He shouldn’t mess with the bulb without an UV screen. I did had light sunburns on my face before while tweaking my DIY video projector (granted it was a 400W HID) and it’s really bad for your eyes.

    1. In general metal halide lamps should not be used without UV screen. But these specific lamps have integrated UV filter.

    2. If Lumen is not a noun, how exactly are you expected to use it? You’re saying that every lightbulb sold with the new mandatory FTC labeling is using the word incorrectly?

      No, I think it’s much more likely that you have a loud opinion but no idea what a lumen actually is.

      1. Ok, my english was wrong for the ” noun”… I should have said ” not a Name ” but, actualy, the plural applies to Watt to so I guess plural applies all the time.

        Anyway, lumen has a plural and it should be seen in the title.

        1. No, “a 100,000 lumen lamp” is absolutely correct. “The lamp has 100,000 lumens” is also correct.

          I am not a linguist, so I can’t explain it well, but I am 100% confident in my claim about it.

          It’s the same sort of situation as “a 4 airplane formation” vs “that formation has 4 airplanes.” Just because there are more than one of something does not necessarily mean you add an “S;” some other requirements must also be met.

      1. These lamps have spectra starting at 350nm, which is soft UVA. Lamps without integrated UV filter might indeed have some UVB.

  2. I once built a LumenLab projector using a 400watt metal halide bulb. It’s such an intensely bright light that since ditching the projector I haven’t yet found another use for the bulb+ballast.

      1. I always wanted to build one, but by the time I had the time and resources, Lumen Labs had ceased to produce them / sell parts /etc… Never did figure out why they ditched what seemed to be such a successful pursuit.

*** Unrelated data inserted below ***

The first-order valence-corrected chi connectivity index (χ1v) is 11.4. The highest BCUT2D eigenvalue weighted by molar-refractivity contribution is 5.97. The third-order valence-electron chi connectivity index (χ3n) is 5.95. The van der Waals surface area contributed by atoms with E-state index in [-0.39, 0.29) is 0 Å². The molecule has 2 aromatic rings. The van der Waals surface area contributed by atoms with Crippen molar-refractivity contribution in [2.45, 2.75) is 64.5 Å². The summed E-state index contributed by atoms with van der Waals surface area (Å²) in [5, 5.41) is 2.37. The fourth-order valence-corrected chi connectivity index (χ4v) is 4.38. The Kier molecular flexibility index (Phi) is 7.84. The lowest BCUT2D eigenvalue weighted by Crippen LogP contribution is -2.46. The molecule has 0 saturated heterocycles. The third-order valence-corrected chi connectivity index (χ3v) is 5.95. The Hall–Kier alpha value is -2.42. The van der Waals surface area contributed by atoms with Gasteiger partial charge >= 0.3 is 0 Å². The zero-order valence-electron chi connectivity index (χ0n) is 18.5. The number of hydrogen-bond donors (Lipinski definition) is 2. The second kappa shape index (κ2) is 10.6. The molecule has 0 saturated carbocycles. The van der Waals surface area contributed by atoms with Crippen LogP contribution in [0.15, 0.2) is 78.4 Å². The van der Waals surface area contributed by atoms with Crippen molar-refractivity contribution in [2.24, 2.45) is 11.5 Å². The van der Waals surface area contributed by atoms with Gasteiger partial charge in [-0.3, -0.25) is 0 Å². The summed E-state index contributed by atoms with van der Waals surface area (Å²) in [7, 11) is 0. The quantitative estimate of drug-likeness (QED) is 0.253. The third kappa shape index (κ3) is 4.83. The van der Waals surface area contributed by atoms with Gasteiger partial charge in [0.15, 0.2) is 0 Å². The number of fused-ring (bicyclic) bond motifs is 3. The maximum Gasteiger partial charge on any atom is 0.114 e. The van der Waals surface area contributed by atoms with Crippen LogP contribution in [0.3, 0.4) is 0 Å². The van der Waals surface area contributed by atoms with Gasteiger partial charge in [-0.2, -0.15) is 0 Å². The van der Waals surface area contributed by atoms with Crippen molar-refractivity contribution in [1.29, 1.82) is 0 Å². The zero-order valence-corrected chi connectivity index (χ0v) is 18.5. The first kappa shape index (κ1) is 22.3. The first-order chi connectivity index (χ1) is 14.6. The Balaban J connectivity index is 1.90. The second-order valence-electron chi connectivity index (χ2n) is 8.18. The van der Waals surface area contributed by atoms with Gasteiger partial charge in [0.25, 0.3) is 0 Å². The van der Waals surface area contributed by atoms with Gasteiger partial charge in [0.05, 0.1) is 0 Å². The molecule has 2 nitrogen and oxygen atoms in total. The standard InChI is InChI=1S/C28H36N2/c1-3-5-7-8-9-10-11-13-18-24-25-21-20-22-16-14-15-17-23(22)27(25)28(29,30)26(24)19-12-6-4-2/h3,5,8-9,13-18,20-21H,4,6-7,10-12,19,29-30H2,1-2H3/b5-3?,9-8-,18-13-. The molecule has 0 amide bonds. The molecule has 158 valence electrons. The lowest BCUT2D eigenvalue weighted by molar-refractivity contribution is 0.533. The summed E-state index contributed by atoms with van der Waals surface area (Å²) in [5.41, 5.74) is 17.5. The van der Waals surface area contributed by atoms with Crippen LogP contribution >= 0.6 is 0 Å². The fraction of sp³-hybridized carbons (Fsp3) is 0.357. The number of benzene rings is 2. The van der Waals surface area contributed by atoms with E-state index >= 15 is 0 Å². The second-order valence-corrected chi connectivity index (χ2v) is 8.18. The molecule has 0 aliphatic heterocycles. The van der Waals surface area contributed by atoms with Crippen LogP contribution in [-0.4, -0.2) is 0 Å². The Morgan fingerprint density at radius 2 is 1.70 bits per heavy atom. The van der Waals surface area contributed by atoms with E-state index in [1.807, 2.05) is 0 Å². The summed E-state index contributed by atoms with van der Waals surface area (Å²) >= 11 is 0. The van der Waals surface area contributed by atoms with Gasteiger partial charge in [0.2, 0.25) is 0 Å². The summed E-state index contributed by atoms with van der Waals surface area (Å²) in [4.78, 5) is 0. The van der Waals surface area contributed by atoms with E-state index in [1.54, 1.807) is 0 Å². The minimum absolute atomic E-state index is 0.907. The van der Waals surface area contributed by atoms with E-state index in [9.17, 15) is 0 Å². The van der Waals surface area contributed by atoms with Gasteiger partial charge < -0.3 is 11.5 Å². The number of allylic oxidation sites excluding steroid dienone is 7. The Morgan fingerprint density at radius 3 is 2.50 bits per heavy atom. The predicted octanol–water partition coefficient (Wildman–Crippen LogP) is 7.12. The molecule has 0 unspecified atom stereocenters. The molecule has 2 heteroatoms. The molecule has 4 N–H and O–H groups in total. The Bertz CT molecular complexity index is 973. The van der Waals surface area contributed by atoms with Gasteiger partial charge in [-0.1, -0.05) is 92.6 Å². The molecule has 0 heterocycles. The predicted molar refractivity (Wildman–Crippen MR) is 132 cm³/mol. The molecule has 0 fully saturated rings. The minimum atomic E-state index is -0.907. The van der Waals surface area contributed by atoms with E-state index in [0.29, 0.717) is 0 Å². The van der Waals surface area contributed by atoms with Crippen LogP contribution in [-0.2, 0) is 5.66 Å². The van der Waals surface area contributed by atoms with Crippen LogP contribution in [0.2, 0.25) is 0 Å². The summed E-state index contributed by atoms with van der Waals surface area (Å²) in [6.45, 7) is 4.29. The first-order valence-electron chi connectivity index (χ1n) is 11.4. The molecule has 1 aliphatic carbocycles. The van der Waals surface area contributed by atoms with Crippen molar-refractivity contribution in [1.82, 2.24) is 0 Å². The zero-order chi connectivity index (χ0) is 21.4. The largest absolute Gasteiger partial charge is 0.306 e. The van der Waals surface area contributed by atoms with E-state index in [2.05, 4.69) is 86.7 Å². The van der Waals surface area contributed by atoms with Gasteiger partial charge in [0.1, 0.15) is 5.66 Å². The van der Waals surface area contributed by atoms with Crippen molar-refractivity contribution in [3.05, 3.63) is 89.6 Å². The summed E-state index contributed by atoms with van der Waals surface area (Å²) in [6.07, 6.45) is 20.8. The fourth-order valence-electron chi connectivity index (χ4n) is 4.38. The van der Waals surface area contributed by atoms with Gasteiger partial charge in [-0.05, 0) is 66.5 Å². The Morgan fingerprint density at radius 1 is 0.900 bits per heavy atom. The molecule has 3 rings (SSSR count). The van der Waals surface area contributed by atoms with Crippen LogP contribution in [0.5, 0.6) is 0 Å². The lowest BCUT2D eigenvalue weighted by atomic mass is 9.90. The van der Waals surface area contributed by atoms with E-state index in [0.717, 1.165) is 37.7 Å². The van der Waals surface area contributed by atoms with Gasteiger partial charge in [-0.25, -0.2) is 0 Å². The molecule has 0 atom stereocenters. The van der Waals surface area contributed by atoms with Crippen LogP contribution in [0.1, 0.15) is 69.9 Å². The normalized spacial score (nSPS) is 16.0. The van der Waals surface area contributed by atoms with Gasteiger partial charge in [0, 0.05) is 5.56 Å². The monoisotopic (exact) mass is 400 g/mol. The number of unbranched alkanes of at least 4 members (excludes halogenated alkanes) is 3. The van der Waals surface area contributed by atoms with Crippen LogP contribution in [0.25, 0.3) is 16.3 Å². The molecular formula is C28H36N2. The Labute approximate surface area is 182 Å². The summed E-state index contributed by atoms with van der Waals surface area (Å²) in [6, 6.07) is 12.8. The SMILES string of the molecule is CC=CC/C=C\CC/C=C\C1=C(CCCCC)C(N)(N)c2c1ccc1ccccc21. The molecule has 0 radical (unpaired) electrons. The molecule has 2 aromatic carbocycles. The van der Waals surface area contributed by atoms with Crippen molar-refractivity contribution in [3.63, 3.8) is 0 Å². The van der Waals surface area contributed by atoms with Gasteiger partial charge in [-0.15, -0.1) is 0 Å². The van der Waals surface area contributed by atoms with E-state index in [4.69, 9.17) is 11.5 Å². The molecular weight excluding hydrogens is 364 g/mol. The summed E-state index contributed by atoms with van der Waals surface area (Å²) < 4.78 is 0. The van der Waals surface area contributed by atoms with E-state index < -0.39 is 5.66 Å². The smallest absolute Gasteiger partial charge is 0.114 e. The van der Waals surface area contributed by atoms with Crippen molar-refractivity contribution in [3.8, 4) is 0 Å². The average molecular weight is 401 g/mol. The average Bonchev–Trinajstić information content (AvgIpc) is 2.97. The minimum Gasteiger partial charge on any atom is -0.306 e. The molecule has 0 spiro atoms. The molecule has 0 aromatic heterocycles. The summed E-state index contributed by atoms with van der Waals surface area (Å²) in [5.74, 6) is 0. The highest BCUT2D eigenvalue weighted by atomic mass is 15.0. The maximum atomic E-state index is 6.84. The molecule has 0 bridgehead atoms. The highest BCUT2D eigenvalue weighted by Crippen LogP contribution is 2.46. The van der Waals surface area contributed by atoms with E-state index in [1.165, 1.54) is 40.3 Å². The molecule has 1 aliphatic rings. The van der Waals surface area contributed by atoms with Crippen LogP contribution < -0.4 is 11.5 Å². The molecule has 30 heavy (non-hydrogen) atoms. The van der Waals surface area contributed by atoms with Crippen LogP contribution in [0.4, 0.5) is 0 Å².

2. Wait, are we talking about the same LumenLab that swindled people out of large chunks of money for CNC mills that they never actually delivered, then tried to run a scam Kickstarter project for a hexcopter using random images off the net? Because if so, that’s probably why they shut down.

    1. Hehe, 1000W Xenon is probably emitting same amount of light (as they are also very efficient), but I believe my implementation is safer for indoor use :-)

  3. Am I the only person who thought “GROW ROOM” when I saw the picture in this post?

    750W of light… just make sure you don’t leave it on for 12 hours, then off for 12, then on… otherwise you might have a sheriff at your door.

    SERIOUSLY SIR ITS FOR MY DEPRESSION ;-)

  4. Wow, I use smaller lamps, 35W CDM-T. They are really bright, 35W (say, 40W incl. electronic ballast) is equivalent of 180W halogen lamp, which is bright enough for me.
    I use 4200K lamp in my workshop, and 3000K lamp in the hall. Actually 3000K is indistinguishable from 180W halogen.

    Metal-halide FTW!

  5. AHH, MY EYES!!!! Anyway he says on his page that he had to put up some aluminium foil (see picture) to avoid looking directly at the lights, since he has a white celling he should just put a reflector under and around the light and just use the light from the reflection the celling, unless of course his “plants” need more direct light.

  6. For pot or people the light-lights should be spread out, not in a cluster. Corners and around would be better for office, not center.
    I want an led light to be dimmable in the following way. At lowest level it is a warm glow, up and it flattens out at highest level it to goes daylight. As perfect as it could get! Romantic, normal, vitalizing.

    1. I want that, too: All the advantages of dimmed halogens, plus higher-temperature daylight, with one simple knob and a lot less heat.

      It seems to me that it is within the realm of a very cheap microcontroller to do this. But meh, the market would never support such a contraption.

  7. Can you also maintain your tan over the winter with this setup?

    And yes like most everyone else I thought “mini pot farm” too. smokin it does keep the depression away, medicinal use only of course!

  8. I have a 70w metal halide a meter and half over my head, as it turns on the first 2 minutes it produces a beautifull slightly greenish light wich when totally on turns into an ordinary white little yellow, friend of mine told me you can change the spectrum by changing a bit the voltage into the ballast, the thing is the light is a little “hard” and gives hard shades, I should wrap it on some white glass.